All the zeros

Since Richard started scoring companies in SharePad last April, twelve companies have scored zero strikes, the best possible score. In this article, he decides which of them to research next.

Five-strikes-wise, there is not much to report on. I have awarded four shares that have reported in the last two weeks with less than three strikes, which means they could be candidates for investment.

Two are Asset Managers (City of London Investment Group and Ashmore) and two are housebuilders (Barratt Developments and Redrow).

I am unlikely to pursue any of them.

SharePad has been alive with commentary from Phil and Bruce on housebuilders in recent weeks, and to my mind, their analysis validates my disinterest because these companies do not profit through thick and thin.

Judging by their profitability, housebuilders have the look of relatively stable businesses until you go back to the Great Financial Crisis, which was fifteen years ago, but it seems unlikely that the economics of the industry have changed.

Housebuilders’ profits are sensitive to house prices, and the house price crash never seems that far away (though often it is!). Asset managers are similar except their profitability is sensitive to share and bond prices.

Buying and holding shares for ten years or more means not acting on price movements and economic news, aka trading, which is only feasible if companies are to a large extent in control of their own destinies.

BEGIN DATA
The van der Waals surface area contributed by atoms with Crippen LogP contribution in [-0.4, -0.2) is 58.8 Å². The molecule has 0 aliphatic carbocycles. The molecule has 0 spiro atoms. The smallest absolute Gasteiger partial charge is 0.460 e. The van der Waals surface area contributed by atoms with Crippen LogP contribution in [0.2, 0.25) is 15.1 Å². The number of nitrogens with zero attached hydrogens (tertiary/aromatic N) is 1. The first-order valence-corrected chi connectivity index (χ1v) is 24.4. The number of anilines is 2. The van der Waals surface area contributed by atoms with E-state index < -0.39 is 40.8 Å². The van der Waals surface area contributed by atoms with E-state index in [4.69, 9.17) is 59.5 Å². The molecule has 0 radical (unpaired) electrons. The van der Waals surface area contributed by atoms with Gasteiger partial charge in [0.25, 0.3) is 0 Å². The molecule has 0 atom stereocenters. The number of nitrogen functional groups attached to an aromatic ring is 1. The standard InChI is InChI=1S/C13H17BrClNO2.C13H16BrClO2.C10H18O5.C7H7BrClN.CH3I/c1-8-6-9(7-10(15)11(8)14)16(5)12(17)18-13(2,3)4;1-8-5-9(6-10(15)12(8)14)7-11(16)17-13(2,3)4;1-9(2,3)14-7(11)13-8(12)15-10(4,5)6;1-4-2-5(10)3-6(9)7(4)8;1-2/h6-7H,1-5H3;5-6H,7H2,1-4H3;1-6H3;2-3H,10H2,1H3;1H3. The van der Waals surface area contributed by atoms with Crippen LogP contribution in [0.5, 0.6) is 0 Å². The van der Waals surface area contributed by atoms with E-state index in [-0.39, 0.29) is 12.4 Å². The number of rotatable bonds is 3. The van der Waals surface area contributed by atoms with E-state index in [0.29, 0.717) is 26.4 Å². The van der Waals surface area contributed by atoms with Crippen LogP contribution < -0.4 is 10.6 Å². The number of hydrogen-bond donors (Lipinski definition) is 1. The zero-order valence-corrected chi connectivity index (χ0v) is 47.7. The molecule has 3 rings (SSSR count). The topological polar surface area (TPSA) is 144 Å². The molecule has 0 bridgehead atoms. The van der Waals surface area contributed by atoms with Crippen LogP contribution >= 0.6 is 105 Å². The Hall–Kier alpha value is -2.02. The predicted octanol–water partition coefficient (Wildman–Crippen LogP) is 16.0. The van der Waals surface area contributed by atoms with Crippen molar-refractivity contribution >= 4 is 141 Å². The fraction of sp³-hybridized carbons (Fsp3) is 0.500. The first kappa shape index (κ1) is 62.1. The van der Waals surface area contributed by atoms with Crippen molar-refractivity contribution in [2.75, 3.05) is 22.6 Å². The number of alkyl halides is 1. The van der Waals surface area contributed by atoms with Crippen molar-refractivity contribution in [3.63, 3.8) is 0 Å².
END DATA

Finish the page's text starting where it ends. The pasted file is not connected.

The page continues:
Since housebuilders and asset managers cannot control the fragile confidence of their customers, house buyers and investors, and these external factors determine their profitability to a large extent, these businesses are uninvestable to me.

All the zeros

Below is a table of shares that have received no strikes at all. They have near-perfect financial track records as judged by my “one custom table to rule them all”. Additionally, directors own substantial amounts of shares, and they have been listed for eight years or more.

Companies that have good track records do not necessarily go on to be good investments, but I focus on shares that score 0, 1 or 2, because shares that score 3 or more strikes give me too much to think about, and I do not like my investments to be too complicated.



Latest annual report






Auto Trader












FDM Group Holdings




Fevertree Drinks




Kainos Group Ltd




M Winkworth




Mortgage Advice Bureau












Telecom plus




The 5-strikes system is a way of prioritising which shares to research. Today we will prioritise the list of companies that have scored 0 strikes. The result of that process is summarised in the Status column in the table.